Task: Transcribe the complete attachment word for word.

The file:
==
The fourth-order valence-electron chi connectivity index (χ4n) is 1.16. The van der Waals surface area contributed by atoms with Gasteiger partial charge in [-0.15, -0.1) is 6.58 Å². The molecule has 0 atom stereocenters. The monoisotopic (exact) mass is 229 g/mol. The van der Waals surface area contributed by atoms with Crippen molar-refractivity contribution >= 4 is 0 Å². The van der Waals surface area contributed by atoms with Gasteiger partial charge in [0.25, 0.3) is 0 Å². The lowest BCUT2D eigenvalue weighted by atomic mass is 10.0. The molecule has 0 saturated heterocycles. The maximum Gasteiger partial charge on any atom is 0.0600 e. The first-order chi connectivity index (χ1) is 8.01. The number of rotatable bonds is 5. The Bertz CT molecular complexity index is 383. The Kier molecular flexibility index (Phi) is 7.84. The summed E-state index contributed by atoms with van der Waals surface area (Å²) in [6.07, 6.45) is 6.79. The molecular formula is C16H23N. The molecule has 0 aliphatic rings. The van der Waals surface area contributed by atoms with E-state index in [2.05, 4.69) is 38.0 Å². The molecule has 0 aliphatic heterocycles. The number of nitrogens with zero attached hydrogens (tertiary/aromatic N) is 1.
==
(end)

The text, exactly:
The fourth-order valence-electron chi connectivity index (χ4n) is 1.16. The van der Waals surface area contributed by atoms with Gasteiger partial charge in [-0.15, -0.1) is 6.58 Å². The molecule has 0 atom stereocenters. The monoisotopic (exact) mass is 229 g/mol. The van der Waals surface area contributed by atoms with Crippen molar-refractivity contribution >= 4 is 0 Å². The van der Waals surface area contributed by atoms with Gasteiger partial charge in [0.25, 0.3) is 0 Å². The lowest BCUT2D eigenvalue weighted by atomic mass is 10.0. The molecule has 0 saturated heterocycles. The maximum Gasteiger partial charge on any atom is 0.0600 e. The first-order chi connectivity index (χ1) is 8.01. The number of rotatable bonds is 5. The Bertz CT molecular complexity index is 383. The Kier molecular flexibility index (Phi) is 7.84. The summed E-state index contributed by atoms with van der Waals surface area (Å²) in [6.07, 6.45) is 6.79. The molecular formula is C16H23N. The molecule has 0 aliphatic rings. The van der Waals surface area contributed by atoms with E-state index in [2.05, 4.69) is 38.0 Å². The molecule has 0 aliphatic heterocycles. The number of nitrogens with zero attached hydrogens (tertiary/aromatic N) is 1.